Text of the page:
During the jam-packed weekend that was Wondercon, a number of panels were featured that gave fans greater insight in the development and production of their favorite shows. One of which was HITMAKERS: From Script to Screen, featuring three of CBS’ top rated shows: Elementary, Limitless and Scorpion!
Project Fandom was invited to spend a few minutes with Elementary showrunner Robert Doherty and Limitless showrunner Craig Sweeny to learn about their personal experiences in overseeing two of network television’s most successful series.
Recently renewed for a fifth season, Elementary has been a consistent winner in the ratings for CBS. In their contemporary take on the world’s greatest detective (and equally perceptive partner), Robert Doherty crafts a rendition of Holmes and Watson that makes the pair more accessible and personable to a wider audience.
On establishing story goals during a season (and for the next)
Robert Doherty: Over the course of the season, the production just keeps catching up to you. You start with this window of time between coming up with a story and running the shoot. […] So the last few weeks have really been about wrapping up Morland’s (John Noble) story that we’ve been telling over the course of the season. Everybody will get a few weeks to clear their heads and hopefully we’ll be back at it again.
This is nothing official but the one thing I can say about next year is I’m trying very hard to bring Ophelia Lovibond back, who played Kitty Winter last season. She is a phenomenal person actress and we’d love to have her back. She and I have stayed in touch after her run was wrapped up, so we’re determined to find a little window of time that’ll fit for her.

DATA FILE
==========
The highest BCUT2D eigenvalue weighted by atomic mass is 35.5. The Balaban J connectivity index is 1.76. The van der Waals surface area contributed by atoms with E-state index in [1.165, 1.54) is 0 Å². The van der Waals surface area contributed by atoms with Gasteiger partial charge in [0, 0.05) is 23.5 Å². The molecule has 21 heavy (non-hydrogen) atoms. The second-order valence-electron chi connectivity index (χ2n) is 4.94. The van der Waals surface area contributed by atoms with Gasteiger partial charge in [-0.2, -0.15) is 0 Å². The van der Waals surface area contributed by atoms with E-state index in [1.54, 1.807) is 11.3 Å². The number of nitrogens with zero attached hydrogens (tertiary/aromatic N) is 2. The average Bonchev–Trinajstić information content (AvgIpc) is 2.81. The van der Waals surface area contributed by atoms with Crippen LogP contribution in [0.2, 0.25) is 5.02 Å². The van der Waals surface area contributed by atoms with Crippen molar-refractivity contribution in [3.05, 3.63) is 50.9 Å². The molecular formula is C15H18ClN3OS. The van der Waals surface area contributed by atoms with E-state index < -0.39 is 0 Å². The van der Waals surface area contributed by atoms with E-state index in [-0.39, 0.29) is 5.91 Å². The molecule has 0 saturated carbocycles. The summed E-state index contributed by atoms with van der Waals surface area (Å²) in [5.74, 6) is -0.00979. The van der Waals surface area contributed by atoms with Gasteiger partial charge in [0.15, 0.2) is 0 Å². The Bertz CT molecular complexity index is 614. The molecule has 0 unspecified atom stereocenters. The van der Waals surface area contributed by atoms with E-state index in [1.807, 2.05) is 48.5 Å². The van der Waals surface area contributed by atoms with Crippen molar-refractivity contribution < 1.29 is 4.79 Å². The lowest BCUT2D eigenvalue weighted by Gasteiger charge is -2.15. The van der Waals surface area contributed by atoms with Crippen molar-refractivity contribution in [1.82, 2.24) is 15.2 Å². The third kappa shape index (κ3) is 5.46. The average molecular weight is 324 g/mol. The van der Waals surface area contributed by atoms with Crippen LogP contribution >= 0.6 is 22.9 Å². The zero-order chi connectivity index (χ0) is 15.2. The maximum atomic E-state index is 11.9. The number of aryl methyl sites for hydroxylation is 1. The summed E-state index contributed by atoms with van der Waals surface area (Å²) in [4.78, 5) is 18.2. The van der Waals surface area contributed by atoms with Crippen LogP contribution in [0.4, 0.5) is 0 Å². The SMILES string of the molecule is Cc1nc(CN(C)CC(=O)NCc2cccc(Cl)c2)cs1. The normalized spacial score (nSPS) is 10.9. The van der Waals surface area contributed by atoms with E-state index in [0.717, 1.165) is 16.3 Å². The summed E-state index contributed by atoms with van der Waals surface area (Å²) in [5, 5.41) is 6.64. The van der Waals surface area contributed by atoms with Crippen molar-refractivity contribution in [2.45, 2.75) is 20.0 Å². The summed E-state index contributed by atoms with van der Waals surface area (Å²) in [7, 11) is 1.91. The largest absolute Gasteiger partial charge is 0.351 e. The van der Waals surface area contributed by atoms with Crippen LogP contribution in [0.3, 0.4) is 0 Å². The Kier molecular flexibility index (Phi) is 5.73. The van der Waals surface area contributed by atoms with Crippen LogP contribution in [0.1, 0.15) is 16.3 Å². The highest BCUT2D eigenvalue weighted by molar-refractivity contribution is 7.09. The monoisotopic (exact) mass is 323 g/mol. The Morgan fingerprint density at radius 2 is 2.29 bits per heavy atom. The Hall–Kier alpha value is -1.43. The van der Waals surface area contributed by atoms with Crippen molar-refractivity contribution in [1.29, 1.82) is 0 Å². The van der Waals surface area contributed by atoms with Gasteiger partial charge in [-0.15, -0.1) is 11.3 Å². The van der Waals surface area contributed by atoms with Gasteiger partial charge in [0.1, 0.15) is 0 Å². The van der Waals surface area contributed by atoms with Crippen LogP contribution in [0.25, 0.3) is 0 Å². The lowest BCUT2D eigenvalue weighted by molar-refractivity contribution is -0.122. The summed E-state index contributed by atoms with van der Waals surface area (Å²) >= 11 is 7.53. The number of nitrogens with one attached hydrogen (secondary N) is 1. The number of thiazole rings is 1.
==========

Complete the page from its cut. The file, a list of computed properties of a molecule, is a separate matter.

How to accept criticism and comparisons with other versions of Sherlock Holmes
RD: It would be very naive of me to not see some of that coming. You gotta have an inner peace about it because it’s going to happen no matter what. You look away from it and tune it out. It’s totally understandable too. It’s amazing that Holmes and Watson have been able to pass through so many hands for so many years. There are so many different takes on the character and that’s one of the things I love about him! I’ve seen so many people play him, write him, write about him. At least in my lifetime, it didn’t seem unusual to me. I felt like I had a handle on how this works. […] Once you understand that and wrap your head about it, it’s really just making sure your version is as good as you think it can be. It’s not about “is it better than someone else’s” or “will it match up”. It’s how clearly you see your product or vision and how well you can execute it.
Whether there is a story or character that hasn’t been featured on Elementary on Doherty’s to-do list
RD: We’ve officially done everything and we’re going to start doing it twice. [laughs]
One of these days, I believe Moriarty will be back. That would be great! We miss Natalie [Dormer] very much. She’s a phenomenal partner and person and nobody gets it more than we do that she’s as busy as she is. In the meantime we have to hope that our schedules line up at least a couple more times before all is said and done.
There was a character named Shinwell Johnson… I want him on just for the name! He’s an interesting guy. He’s not quite a Huggy Bear, be he’s someone who was a prisoner, served his time, is out now and gets the word on the street. He’s someone who for having been a criminal keeps in touch with various criminal elements and is able to bring things to Sherlock. I think that’s the only time he appears in canon. But between the name and his backstory, he seems like someone I’d like to meet at some point.
The most gratifying development in running the narrative of Elementary
RD: It’s not the most fun change, but what’s been the most rewarding as far as writing the character every week… making Sherlock a recovering addict. It made his ongoing story richer and more relatable. The character we know from canon and comics and all of that is so much fun, but not super relatable. That’s why Watson tells the stories, Watson is us and we experience as Watson does and can only marvel at Sherlock. But on tv, it’s a little different. The screen needs to be shared. I think choosing to show that kind of Sherlock, someone who had crashed and burned and is now trying to get back to where he was, people do get that. You can relate to that. You don’t have to be an addict but you understand fighting your way back from something. Not the most fun, but it’s been a privilege to write that part of the series.